Conclusions:  In COPD, there was normal NO gas exchange in both large and small airways/alveoli and only large airway NO flux was suppressed with F250/S50 but not F100/S50, despite varying extents of emphysema. Peripheral NO must be corrected for axial NO backdiffusion to avoid spurious conclusions.

Trial registration:  NCT #00568347.

Figures in this Article

Measurement of exhaled nitric oxide (NO) is a relatively simple, reproducible, and noninvasive test for monitoring endogenous inflammatory airway signals in asthma and COPD and the response to inhaled corticosteroids (ICS).1-7 The accepted method8 of measuring the exhaled fraction of NO (FENO) at a single constant expiratory flow rate, usually at 50 mL/s, is unable to discriminate the individual contributions of large airway NO flux vs small airway/alveolar production sites. However, FENO at 50 mL/s predominantly reflects large airway NO flux. Therefore, more refined modeling to separate NO gas exchange between central and peripheral airways has been developed.9-14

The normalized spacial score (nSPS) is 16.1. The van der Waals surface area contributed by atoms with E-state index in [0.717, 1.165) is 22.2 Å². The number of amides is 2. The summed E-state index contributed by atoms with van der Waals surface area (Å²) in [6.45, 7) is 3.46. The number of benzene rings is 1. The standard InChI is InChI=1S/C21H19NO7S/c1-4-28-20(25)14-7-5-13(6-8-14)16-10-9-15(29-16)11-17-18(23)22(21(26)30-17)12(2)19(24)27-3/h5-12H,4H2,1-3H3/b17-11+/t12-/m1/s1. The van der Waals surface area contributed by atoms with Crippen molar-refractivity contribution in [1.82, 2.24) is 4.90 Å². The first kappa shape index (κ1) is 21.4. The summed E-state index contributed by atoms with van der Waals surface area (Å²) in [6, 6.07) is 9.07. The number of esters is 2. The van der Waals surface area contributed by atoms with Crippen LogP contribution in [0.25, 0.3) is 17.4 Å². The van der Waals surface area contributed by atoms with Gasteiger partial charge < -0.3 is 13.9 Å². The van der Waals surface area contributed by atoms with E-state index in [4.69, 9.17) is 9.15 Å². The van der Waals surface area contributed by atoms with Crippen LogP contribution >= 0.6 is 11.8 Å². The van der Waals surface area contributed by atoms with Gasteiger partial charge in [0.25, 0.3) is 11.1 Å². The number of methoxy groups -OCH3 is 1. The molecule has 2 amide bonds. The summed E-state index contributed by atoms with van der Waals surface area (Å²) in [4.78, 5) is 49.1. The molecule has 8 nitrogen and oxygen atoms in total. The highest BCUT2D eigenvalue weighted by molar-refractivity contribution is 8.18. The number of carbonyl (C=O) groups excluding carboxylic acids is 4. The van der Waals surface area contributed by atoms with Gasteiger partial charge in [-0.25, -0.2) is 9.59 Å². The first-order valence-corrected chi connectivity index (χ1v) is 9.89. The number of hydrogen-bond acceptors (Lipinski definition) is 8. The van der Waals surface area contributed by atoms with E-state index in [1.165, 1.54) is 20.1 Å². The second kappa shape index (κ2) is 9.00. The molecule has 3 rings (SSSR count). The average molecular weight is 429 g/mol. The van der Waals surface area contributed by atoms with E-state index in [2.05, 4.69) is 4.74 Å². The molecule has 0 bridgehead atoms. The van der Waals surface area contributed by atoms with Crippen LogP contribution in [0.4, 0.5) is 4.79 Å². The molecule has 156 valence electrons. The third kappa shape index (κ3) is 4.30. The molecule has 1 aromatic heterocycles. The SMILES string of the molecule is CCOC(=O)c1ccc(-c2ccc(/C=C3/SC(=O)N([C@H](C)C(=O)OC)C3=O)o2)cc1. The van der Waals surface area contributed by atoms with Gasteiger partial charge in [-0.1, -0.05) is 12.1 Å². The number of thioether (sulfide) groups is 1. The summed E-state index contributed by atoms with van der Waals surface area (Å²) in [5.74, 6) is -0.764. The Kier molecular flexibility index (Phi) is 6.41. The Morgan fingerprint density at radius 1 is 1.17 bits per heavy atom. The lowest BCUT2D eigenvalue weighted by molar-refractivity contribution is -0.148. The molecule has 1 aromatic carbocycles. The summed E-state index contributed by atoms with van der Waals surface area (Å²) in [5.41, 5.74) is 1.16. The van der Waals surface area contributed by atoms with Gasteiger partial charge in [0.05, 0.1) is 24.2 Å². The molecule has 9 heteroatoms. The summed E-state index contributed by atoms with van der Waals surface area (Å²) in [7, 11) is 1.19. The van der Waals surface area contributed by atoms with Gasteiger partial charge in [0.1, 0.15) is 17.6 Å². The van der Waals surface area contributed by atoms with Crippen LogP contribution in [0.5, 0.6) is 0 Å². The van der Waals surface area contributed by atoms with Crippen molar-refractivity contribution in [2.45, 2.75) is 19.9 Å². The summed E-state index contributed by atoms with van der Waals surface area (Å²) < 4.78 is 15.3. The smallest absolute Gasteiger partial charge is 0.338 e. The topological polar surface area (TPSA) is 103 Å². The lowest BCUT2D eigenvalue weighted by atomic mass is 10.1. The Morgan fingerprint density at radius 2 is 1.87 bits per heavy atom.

Using a two-compartment model developed by Tsoukias et al,13,14 central airway NO flux and small airway/alveolar NO concentration can be estimated by measuring exhaled NO at multiple expiratory flow rates and plotting NO output vs expiratory flow rates. The slope of the linear regression line between NO output vs varying expiratory flow reflects small airway/alveolar NO concentration in parts per billion (ppb), whereas the y intercept reflects large airway NO flux in nanoliters per second (nL/s).13,14 We15,16 and others17-23 previously reported varying large airway NO flux and small airway/alveolar NO production in clinically stable patients with mild17,20-22 and moderate-to-severe persistent asthma10,15,16,18,19,22 using this model.13,14 Furthermore, using this model,13,14 Brindicci et al,24 Högman et al,10 Roy et al,25 and our group26 evaluated NO production in large and peripheral small airway/alveolar sites in stable patients with COPD, with varying results. However, in all previous studies in patients with asthma and COPD with abnormal expiratory airflow limitation, there was no correction for NO axial backdiffusion. Extensive experimental and theoretical evidence emphasized the importance of understanding and correcting for axial NO backdiffusion to avoid spurious conclusions.27 This avoids errors that may result from overestimating or underestimating NO contribution from peripheral sites by underestimating or overestimating central airway NO flux.27 Furthermore, previous studies did not evaluate the effect of the COPD emphysema phenotype on NO gas exchange.